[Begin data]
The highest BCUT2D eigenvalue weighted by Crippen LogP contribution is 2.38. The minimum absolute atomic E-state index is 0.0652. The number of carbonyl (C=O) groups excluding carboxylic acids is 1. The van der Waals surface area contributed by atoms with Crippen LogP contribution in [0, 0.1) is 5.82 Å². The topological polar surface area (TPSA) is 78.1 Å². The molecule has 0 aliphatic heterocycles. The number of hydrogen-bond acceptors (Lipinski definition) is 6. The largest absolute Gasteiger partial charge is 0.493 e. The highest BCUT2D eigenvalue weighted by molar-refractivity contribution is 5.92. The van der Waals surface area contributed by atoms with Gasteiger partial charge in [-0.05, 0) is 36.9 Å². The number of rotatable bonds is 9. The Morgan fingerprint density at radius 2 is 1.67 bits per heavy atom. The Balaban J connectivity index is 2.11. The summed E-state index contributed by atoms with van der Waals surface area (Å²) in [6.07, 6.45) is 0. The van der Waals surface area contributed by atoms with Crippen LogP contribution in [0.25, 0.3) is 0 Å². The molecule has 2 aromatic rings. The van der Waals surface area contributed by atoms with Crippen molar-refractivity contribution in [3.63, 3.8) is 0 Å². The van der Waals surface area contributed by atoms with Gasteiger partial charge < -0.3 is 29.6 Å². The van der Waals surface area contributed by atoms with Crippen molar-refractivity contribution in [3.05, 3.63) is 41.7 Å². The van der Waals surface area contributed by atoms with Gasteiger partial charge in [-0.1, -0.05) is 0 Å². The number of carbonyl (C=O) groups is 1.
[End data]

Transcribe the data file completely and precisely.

The highest BCUT2D eigenvalue weighted by Crippen LogP contribution is 2.38. The minimum absolute atomic E-state index is 0.0652. The number of carbonyl (C=O) groups excluding carboxylic acids is 1. The van der Waals surface area contributed by atoms with Crippen LogP contribution in [0, 0.1) is 5.82 Å². The topological polar surface area (TPSA) is 78.1 Å². The molecule has 0 aliphatic heterocycles. The number of hydrogen-bond acceptors (Lipinski definition) is 6. The largest absolute Gasteiger partial charge is 0.493 e. The highest BCUT2D eigenvalue weighted by molar-refractivity contribution is 5.92. The van der Waals surface area contributed by atoms with Gasteiger partial charge in [-0.05, 0) is 36.9 Å². The number of rotatable bonds is 9. The Morgan fingerprint density at radius 2 is 1.67 bits per heavy atom. The Balaban J connectivity index is 2.11. The summed E-state index contributed by atoms with van der Waals surface area (Å²) in [6.07, 6.45) is 0. The van der Waals surface area contributed by atoms with Crippen LogP contribution in [0.25, 0.3) is 0 Å². The molecule has 2 aromatic rings. The van der Waals surface area contributed by atoms with Crippen molar-refractivity contribution in [3.63, 3.8) is 0 Å². The van der Waals surface area contributed by atoms with Gasteiger partial charge < -0.3 is 29.6 Å². The van der Waals surface area contributed by atoms with Crippen molar-refractivity contribution in [3.05, 3.63) is 41.7 Å². The van der Waals surface area contributed by atoms with Gasteiger partial charge in [-0.1, -0.05) is 0 Å². The number of carbonyl (C=O) groups is 1.